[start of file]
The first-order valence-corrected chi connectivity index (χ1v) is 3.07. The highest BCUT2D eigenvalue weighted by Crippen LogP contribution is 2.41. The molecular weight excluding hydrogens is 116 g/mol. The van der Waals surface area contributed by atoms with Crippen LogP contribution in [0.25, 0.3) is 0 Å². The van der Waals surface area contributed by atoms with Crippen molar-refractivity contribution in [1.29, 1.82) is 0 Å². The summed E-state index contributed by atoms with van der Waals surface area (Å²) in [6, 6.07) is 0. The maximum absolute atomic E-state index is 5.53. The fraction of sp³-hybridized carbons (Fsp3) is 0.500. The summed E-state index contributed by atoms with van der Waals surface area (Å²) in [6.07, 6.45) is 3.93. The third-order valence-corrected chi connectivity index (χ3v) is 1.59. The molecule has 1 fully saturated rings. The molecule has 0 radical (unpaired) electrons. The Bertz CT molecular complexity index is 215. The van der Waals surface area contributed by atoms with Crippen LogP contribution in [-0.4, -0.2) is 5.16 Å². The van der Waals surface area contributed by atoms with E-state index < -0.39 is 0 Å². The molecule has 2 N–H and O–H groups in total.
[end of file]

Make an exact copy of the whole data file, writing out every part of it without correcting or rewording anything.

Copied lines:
The first-order valence-corrected chi connectivity index (χ1v) is 3.07. The highest BCUT2D eigenvalue weighted by Crippen LogP contribution is 2.41. The molecular weight excluding hydrogens is 116 g/mol. The van der Waals surface area contributed by atoms with Crippen LogP contribution in [0.25, 0.3) is 0 Å². The van der Waals surface area contributed by atoms with Crippen molar-refractivity contribution in [1.29, 1.82) is 0 Å². The summed E-state index contributed by atoms with van der Waals surface area (Å²) in [6, 6.07) is 0. The maximum absolute atomic E-state index is 5.53. The fraction of sp³-hybridized carbons (Fsp3) is 0.500. The summed E-state index contributed by atoms with van der Waals surface area (Å²) in [6.07, 6.45) is 3.93. The third-order valence-corrected chi connectivity index (χ3v) is 1.59. The molecule has 1 fully saturated rings. The molecule has 0 radical (unpaired) electrons. The Bertz CT molecular complexity index is 215. The van der Waals surface area contributed by atoms with Crippen LogP contribution in [-0.4, -0.2) is 5.16 Å². The van der Waals surface area contributed by atoms with E-state index < -0.39 is 0 Å². The molecule has 2 N–H and O–H groups in total.